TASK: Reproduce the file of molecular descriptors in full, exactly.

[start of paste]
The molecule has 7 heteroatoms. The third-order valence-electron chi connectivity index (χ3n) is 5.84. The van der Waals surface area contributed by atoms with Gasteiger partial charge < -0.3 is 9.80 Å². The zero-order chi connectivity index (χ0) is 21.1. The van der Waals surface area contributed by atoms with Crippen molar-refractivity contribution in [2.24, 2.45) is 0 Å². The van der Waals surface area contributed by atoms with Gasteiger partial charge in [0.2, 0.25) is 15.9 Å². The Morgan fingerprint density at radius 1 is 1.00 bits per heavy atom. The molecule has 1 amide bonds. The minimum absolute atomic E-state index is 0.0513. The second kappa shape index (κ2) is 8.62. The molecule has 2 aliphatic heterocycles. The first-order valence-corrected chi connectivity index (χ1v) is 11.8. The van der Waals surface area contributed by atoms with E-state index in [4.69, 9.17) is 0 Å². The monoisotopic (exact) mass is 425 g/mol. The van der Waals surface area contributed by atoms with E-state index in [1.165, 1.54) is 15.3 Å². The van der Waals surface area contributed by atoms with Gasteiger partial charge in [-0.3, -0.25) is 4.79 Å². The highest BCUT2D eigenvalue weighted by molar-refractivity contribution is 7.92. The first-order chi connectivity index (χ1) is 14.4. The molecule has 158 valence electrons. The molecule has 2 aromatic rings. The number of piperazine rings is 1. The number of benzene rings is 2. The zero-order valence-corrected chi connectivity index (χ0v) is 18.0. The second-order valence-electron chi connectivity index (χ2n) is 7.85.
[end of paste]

The molecule has 7 heteroatoms. The third-order valence-electron chi connectivity index (χ3n) is 5.84. The van der Waals surface area contributed by atoms with Gasteiger partial charge < -0.3 is 9.80 Å². The zero-order chi connectivity index (χ0) is 21.1. The van der Waals surface area contributed by atoms with Crippen molar-refractivity contribution in [2.24, 2.45) is 0 Å². The van der Waals surface area contributed by atoms with Gasteiger partial charge in [0.2, 0.25) is 15.9 Å². The Morgan fingerprint density at radius 1 is 1.00 bits per heavy atom. The molecule has 1 amide bonds. The minimum absolute atomic E-state index is 0.0513. The second kappa shape index (κ2) is 8.62. The molecule has 2 aliphatic heterocycles. The first-order valence-corrected chi connectivity index (χ1v) is 11.8. The van der Waals surface area contributed by atoms with E-state index in [4.69, 9.17) is 0 Å². The monoisotopic (exact) mass is 425 g/mol. The van der Waals surface area contributed by atoms with E-state index in [1.165, 1.54) is 15.3 Å². The van der Waals surface area contributed by atoms with Gasteiger partial charge in [-0.3, -0.25) is 4.79 Å². The highest BCUT2D eigenvalue weighted by molar-refractivity contribution is 7.92. The first-order chi connectivity index (χ1) is 14.4. The molecule has 158 valence electrons. The molecule has 2 aromatic rings. The number of piperazine rings is 1. The number of benzene rings is 2. The zero-order valence-corrected chi connectivity index (χ0v) is 18.0. The second-order valence-electron chi connectivity index (χ2n) is 7.85.